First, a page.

Advertiser Disclosure

advertising disclaimer
Skip to main content

Gen X Homebuyers Lead in Income, Debt, and Staying Close to Home

[Updated: May 04, 2020 ] Mar 30, 2020 by Marc Rapport
Get our 43-Page Guide to Real Estate Investing Today!

Real estate has long been the go-to investment for those looking to build long-term wealth for generations. Let us help you navigate this asset class by signing up for our comprehensive real estate investing guide.

*By submitting your email you consent to us keeping you informed about updates to our website and about other products and services that we think might interest you. You can unsubscribe at any time. Please read our Privacy Statement and Terms & Conditions.

Generation X may make the most money of any such age-defined group in America, says the nation's largest trade group, but many are also still saddled by student debt and upside down in their homes.

They're also the most diverse, according to the eighth annual Home Buyer and Seller Generational Trends Report from the National Association of Realtors (NAR) released earlier this month.

The survey of thousands of recent homebuyers said that Gen X respondents -- people born from 1965 to 1979 -- accounted for 23% of homes bought from mid-2018 to mid-2019. They reported an average annual household income of $110,900 in 2018. By comparison, the U.S. median household income in 2018 was $63,179, according to the U.S. Census.

"Still, Gen Xers overall are facing some challenges, as 11% of Gen X home sellers stated a desire to sell earlier but were delayed because their home was worth less than their mortgage," the NAR said.

The NAR's chief economist, Lawrence Yun, said the median reported delay was five years and was "in part due to student loan debt and lingering impacts of the Great Recession."

In another finding, 24% of the 2018 to 2019 homebuyers in the Gen X cohort identified themselves as a race other than white/Caucasian. (Two weeks before the March 5 release of the generational trends report, the NAR issued a report titled Snapshot of Race & Home Buying in America using much of the same data.)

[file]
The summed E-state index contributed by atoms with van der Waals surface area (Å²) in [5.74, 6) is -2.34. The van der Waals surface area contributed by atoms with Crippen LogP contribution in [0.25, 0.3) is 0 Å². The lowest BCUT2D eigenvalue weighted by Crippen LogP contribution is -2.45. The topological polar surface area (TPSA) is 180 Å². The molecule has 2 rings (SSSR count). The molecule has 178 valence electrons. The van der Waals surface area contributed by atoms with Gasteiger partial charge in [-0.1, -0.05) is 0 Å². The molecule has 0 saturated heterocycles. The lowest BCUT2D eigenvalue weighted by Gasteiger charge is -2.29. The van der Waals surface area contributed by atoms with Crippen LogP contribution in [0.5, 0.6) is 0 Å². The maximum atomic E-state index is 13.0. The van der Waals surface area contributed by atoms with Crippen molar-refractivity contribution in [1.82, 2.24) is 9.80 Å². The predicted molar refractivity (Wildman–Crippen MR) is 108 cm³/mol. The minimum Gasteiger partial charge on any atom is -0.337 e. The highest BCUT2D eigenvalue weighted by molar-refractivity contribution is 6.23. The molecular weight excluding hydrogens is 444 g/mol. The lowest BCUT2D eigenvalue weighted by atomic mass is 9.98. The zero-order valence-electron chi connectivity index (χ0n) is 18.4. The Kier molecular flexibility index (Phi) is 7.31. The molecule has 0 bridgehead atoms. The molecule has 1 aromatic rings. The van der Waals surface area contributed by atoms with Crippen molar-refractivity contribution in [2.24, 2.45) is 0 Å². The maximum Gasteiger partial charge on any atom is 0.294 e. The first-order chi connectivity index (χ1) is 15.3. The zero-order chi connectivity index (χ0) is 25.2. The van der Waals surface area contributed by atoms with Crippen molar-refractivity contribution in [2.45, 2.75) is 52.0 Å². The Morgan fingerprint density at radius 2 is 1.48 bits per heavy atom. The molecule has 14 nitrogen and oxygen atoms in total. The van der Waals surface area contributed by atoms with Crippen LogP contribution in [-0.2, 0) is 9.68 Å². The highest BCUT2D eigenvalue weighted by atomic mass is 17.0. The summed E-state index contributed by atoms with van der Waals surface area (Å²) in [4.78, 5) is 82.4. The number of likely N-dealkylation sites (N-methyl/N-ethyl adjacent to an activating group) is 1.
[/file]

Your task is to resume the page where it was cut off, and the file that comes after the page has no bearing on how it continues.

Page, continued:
Helping drive homeownership

For this report, NAR researchers studied replies from 5,870 responders to a 125-question survey mailed in July 2019 to the buyers of 159,750 homes purchased from July 2018 to June 2019.

The 143-page report broke down generations like this: younger millennials, ages 22-29; older millennials, ages 30-39; Gen Xers, ages 40-54; younger baby boomers, ages 55-64; older boomers, ages 65-73; and the silent generation, ages 74-94. Here is more on the survey's methodology.

Together, those new buyers helped the national homeownership rate reach 65.1% in the fourth quarter of 2019 as it continued a rebound from a dip to 62.9% in the second quarter of 2016, the NAR said.

The survey also found that Gen X and younger boomers were the most likely to have bought multigenerational homes during the study period. "In many cases, the intent is to care for aging parents or to accommodate children over the age of 18," the NAR said in the report.

Millennials, meanwhile, were the largest cohort of first-time buyers and were joined by the oldest recent homebuyers -- the silent generation -- in moving to be near family and friends. (Read more on that aspect of the sweeping NAR report here: Talking About My Generation – and Theirs.)

Bigger homes, shorter moves

Gen Xers comprised 23% of the recent homebuyers. Millennials, at 38%, were the largest group, but of that cohort, the older millennials -- the 30-somethings -- accounted for 25% of all home purchases, just slightly more than their slightly older counterparts.

In line with their purchasing power, Gen Xers recorded the largest median home size at 2,000 square feet and were second in median home price at $278,000, the NAR report found. (ATTOM Data Solutions said the median price for a single-family home or condo sold in the second quarter of 2019 was $266,000.)

Inside the home, Gen Xers were close behind older millennials in likelihood of being married, 64% to 67%, respectively. Older millennials were most likely to have children under 18 in the home, at 61%, followed closely by Gen X at 53%.

Those two groups also reported the shortest median distance for their move from an old home to new, at 10 miles.

Got $1,000? The 10 Top Investments We’d Make Right Now

Our team of analysts agrees. These 10 real estate plays are the best ways to invest in real estate right now. By signing up to be a member of Real Estate Winners, you’ll get access to our 10 best ideas and new investment ideas every month.

Find out how you can get started with Real Estate Winners by clicking here.

The Motley Fool has a disclosure policy.